Temporal trends and hospital-level variation of inhospital cardiac arrest incidence and outcomes in the Veterans Health Administration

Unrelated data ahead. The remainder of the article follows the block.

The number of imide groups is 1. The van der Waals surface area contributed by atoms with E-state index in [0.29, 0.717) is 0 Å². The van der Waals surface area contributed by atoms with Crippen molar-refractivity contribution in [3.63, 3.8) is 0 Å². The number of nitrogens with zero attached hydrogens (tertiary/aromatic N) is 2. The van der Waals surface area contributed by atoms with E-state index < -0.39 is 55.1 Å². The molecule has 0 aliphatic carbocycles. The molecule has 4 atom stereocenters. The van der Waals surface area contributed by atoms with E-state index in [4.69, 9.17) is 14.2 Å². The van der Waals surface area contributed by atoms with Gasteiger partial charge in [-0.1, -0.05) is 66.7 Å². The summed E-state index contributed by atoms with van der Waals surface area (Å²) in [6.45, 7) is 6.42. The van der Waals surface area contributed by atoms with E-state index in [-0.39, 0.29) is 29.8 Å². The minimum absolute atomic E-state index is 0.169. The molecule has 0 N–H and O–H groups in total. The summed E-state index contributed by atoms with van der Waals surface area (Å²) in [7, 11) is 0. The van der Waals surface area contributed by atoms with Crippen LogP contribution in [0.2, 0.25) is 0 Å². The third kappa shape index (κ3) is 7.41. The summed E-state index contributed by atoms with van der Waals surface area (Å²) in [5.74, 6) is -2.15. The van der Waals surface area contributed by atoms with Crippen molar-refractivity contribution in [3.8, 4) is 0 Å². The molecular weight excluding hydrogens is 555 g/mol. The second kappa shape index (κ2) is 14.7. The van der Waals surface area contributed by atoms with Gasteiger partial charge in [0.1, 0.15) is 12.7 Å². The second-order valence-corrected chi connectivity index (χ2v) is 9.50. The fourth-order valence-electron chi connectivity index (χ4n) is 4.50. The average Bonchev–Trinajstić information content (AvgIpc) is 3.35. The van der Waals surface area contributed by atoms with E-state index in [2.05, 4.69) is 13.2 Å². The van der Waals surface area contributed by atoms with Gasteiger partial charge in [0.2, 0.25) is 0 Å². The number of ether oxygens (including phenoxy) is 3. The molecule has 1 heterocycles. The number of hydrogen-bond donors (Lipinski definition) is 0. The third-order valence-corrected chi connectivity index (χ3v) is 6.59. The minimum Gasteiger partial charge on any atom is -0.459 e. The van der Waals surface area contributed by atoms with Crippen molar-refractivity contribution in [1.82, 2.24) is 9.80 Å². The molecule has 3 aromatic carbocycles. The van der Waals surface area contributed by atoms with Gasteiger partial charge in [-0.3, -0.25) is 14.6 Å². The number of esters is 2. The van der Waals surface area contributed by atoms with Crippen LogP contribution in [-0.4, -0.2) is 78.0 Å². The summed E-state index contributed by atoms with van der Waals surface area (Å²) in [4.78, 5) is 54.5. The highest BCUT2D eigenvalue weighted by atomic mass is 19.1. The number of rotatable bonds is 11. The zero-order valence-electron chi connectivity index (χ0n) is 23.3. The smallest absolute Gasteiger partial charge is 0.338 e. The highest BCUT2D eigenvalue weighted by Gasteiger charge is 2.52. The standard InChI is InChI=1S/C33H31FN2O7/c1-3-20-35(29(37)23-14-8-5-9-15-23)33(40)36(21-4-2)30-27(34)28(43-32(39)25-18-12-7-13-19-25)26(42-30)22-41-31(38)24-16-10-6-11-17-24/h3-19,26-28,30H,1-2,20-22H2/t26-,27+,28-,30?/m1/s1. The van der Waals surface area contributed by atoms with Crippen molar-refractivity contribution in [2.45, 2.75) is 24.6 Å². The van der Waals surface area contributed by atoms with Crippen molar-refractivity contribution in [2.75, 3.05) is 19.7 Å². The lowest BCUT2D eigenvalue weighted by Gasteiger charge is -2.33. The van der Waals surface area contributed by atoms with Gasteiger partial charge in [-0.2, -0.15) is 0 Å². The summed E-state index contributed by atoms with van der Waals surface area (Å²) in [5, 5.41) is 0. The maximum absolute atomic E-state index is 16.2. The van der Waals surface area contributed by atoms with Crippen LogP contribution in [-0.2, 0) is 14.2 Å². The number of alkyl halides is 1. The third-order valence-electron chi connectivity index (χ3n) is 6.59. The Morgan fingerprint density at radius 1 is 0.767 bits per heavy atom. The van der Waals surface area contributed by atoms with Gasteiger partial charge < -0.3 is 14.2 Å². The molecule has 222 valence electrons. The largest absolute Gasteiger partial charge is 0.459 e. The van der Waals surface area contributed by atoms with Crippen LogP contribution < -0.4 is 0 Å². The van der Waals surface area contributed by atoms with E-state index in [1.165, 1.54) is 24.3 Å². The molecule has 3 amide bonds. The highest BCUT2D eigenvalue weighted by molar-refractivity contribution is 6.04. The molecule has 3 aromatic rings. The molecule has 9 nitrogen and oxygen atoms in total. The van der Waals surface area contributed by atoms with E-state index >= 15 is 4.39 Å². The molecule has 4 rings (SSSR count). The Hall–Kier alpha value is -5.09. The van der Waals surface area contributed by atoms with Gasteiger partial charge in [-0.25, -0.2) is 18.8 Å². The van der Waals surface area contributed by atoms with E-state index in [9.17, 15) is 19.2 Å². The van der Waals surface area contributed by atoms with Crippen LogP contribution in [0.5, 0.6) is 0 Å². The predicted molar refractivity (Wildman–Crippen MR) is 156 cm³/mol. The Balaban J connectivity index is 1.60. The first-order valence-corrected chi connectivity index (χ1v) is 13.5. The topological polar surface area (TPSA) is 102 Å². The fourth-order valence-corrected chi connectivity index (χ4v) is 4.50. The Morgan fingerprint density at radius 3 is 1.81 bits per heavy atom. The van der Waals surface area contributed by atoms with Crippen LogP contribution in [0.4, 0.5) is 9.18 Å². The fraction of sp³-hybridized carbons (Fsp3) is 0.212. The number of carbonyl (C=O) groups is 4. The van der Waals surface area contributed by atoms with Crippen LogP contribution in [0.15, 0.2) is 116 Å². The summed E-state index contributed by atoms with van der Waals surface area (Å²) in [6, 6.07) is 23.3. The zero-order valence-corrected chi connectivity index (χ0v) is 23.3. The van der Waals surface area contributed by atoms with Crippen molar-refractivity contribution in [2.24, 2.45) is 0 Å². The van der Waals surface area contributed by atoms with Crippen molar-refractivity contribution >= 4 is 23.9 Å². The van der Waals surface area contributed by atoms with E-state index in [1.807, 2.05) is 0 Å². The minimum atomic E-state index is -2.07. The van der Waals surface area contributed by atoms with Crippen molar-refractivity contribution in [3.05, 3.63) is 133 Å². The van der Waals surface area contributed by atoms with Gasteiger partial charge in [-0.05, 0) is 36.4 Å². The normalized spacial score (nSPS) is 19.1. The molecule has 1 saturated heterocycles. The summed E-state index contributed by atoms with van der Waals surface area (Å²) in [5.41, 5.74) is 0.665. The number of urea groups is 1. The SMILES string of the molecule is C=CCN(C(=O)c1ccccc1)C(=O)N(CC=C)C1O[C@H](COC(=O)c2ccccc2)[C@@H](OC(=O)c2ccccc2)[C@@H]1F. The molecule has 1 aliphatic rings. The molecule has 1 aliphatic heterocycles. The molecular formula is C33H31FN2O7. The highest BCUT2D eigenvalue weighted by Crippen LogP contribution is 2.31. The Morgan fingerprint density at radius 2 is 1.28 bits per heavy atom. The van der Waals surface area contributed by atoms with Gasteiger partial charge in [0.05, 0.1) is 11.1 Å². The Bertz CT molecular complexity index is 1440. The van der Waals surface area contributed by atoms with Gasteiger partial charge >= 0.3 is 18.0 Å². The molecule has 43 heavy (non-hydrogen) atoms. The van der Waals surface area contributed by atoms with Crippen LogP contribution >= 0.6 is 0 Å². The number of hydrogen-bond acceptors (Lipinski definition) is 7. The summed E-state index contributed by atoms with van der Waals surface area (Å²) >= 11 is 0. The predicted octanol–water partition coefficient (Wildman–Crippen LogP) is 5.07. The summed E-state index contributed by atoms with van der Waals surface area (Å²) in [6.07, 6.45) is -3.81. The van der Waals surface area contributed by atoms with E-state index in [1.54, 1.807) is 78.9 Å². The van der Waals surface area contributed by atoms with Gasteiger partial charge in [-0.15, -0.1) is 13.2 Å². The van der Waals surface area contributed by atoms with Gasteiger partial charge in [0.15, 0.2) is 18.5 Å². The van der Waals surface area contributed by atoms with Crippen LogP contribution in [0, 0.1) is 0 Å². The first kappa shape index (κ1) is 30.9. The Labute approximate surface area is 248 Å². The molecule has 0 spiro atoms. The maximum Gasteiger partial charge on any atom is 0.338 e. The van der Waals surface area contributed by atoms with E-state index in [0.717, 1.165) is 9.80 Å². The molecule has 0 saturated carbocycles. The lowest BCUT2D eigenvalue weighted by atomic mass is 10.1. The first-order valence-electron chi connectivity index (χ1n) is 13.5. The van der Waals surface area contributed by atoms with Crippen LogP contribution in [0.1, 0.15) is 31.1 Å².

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BackgroundDespite significant attention to resuscitation care by hospitals, national data on trends in the incidence and survival of patients with inhospital cardiac arrest (IHCA) are limited.ObjectiveTo determine trends and hospital-level variation in the incidence and outcomes associated with IHCA. In exploratory analyses, we evaluated the relationship between hospital-level IHCA incidence and outcomes with general hospital-wide quality improvement activities.Design, setting, and participantsRetrospective cohort study of 2,205,123 hospitalizations at 101 Veterans Health Administration (VHA) hospitals between 2008 and 2012.Main outcomesRisk- and reliability-adjusted hospital-level IHCA incidence and survival to hospital discharge.ResultsA total of 8821 (0.40%) IHCA occurred between 2008 and 2012, with no significant change in risk-adjusted incidence over this time (P = .77). Hospital-level IHCA incidence varied substantially across facilities, with a median hospital incidence of 4.0 per 1000 hospitalizations and a range from 1.4 to 11.8 per 1000 hospitalizations. Overall, survival to discharge after IHCA was 31.2%. Risk-adjusted odds of survival increased over the study period (2012 vs 2008, OR: 1.49, 95% CI: 1.27, 1.75) but survival varied substantially across facilities from 20.3% to 45.4%. General hospital quality improvement activities were inconsistently associated with IHCA incidence and survival.ConclusionsWithin the VHA, the incidence and outcomes of IHCA showed important trends over time but varied substantially across hospitals with no consistent link to general hospital quality improvement activities. Identification of specific resuscitation practices at hospitals with low incidence and high survival of IHCA may guide further improvements for inhospital resuscitation.

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